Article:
Assasination attempt on Finance Minister, home bombed

HARARE – There was an assasination attempt on Zimbabwe Finance Minister and MDC-T Secretary-General Tendai Biti's as his house was bombed last night by assailants believed to be linked to President Robert Mugabe's party Zanu PF.

A detonator was used to try and bring down the durawall but the attempt was futile. The durawall did not give away leaving visible markings of the bombing.

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So far no injuries have been reported.

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An explosive device hit the security wall of Zimbabwe finance minister Tendai Biti’s home in an attempted bombing on Sunday but caused no damage, a party spokesperson said.

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On Saturday, President Mugabe’s spokesman George Charamba in his weekly article “Nathaniel Manheru” wrote a long scatching article attacking the Minister in an article titled “The super minister who became a mere man”.

“An unidentified object was thrown at Honourable Biti house and hit the security wall,” Nelson Chamisa, organising secretary for the Movement for Democratic Change (MDC) told AFP.

“I am told the explosion was loud and caused some discomfort among residents in the neighbourhood. We are still trying to ascertain the circumstances,” he added.

The incident at Biti’s home in the Grange suburb came a week after police detained 12 MDC supporters accused of killing a police officer.

The police could not be reached for comment.

Chamisa said a police guard was on duty at the time of the incident.

Biti, a top aide of Prime Minister Morgan Tsvangirai and firebrand critic of President Robert Mugabe’s economic policies, was appointed finance minister in the coalition government charged with reviving the moribund economy.

He has been accused by Mugabe and members of his party of refusing to increase the paltry salaries of civil servants and hanging on to a loan meant to finance struggling business.

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On Friday Biti ruffled Robert Mugabe’s feathers on at a tense National Security Council meeting – attended by politicians and state security chiefs – when he confronted him over remarks he made about him at a rally the previous day.

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This is the latest clash between Mugabe and Biti as tensions rise within the shaky inclusive government.

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Insiders said Biti confronted Mugabe and asked him why he lambasted him at a rally with traditional leaders in Manicaland province on Thursday, claiming he had tried to usurp presidential powers.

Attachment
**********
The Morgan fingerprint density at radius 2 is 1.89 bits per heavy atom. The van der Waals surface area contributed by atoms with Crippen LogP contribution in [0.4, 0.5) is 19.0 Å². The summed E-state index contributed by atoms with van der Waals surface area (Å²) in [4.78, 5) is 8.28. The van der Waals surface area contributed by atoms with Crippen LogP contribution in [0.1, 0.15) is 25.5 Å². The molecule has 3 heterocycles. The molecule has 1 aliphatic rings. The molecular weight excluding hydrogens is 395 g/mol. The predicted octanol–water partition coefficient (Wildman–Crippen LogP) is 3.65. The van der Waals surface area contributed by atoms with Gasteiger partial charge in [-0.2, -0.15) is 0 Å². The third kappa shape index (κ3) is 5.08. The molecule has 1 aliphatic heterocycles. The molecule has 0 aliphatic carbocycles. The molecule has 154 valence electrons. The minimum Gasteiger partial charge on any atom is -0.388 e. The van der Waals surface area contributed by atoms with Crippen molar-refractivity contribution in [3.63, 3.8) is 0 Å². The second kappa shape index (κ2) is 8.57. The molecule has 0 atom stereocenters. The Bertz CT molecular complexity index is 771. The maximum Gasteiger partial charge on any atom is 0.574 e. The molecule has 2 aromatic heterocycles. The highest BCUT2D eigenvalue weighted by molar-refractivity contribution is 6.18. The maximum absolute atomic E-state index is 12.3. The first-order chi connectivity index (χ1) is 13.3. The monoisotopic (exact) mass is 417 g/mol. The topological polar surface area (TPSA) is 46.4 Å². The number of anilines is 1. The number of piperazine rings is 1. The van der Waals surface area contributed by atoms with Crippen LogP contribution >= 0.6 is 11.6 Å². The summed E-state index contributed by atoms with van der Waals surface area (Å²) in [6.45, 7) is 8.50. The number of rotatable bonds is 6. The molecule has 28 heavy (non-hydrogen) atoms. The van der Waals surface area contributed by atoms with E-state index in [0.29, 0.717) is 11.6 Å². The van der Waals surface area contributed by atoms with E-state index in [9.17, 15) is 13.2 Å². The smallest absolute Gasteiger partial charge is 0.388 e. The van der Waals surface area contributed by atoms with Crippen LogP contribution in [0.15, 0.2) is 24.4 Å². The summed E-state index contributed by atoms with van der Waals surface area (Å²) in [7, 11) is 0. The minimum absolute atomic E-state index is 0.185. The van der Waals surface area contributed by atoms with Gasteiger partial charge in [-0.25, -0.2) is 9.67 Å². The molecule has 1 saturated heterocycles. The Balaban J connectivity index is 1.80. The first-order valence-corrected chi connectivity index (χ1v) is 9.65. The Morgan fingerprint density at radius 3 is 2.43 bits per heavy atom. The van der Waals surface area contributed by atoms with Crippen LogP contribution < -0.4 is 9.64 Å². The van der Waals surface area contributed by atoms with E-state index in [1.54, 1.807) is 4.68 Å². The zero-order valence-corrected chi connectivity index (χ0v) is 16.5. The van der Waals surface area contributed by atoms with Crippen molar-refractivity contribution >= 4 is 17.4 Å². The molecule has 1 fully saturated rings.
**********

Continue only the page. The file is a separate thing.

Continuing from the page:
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Mugabe was said to have angrily mumbled something back before state security service chiefs came to his rescue.

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“Biti asked Mugabe why he was attacking him at the meeting with the chiefs. The president just furiously mumbled back something before state security service chiefs intervened with complaints that the minister was being disrespectful,” said a senior government official who attended the meeting.

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“Biti was annoyed by Mugabe’s remarks and he wanted to get even at the meeting.”

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Mugabe told the rally that Biti had been trying to grab his powers through the back door, apparently referring to the amendment of the Exchange Control Act. Although this was done last year, Mugabe was clearly still harbouring a grudge against Biti.

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In December, Biti was stopped by Zanu-PF lawmakers from amending the act during the national budget, who claimed that he was plotting to usurp “the president’s powers conferred to him by the law”.

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“Biti is even trying to grab some presidential powers in various ways,” Mugabe said. “We now want this Global Political Agreement to end and this should happen this year.”

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Mugabe has never hidden his discomfort with the inclusive government, in which he is constantly challenged and exposed over many issues by officials of the MDC factions.

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He is demanding elections this year to end the coalition government, but he is facing stiff resistance from the MDC officials, who say the conditions for free and fair elections must be created first.

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Another government official said Mugabe’s fight with Biti showed the growing hostility between state security service chiefs and the MDC officials.

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“After Biti’s question directed at Mugabe, (Zimbabwe Defence Forces Commander General Constantine) Chiwenga and (Police Commissioner General Augustine) Chihuri intervened and engaged Tsvangirai and (Co-Home Affairs Minister Theresa) Makone in protest,” the official said. “They said Biti was being disrespectful.”

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Mugabe chairs the NSC, which is also attended by vice-presidents Joyce Mujuru and John Nkomo, Prime Minister Morgan Tsvangirai and his deputies Thokozani Khupe and Arthur Mutambara and Defence Minister Emmerson Mnangagwa, among others.

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In a new twist to the succession saga, Chiwenga is said to be interested in taking over from Mugabe. Last week one of Mugabe’s loyalists, Brigadier-General Douglas Nyikayaramba, said the army wanted the Zanu-PF chief to be president for life and they would never acknowledge Tsvangirai even if he won the elections.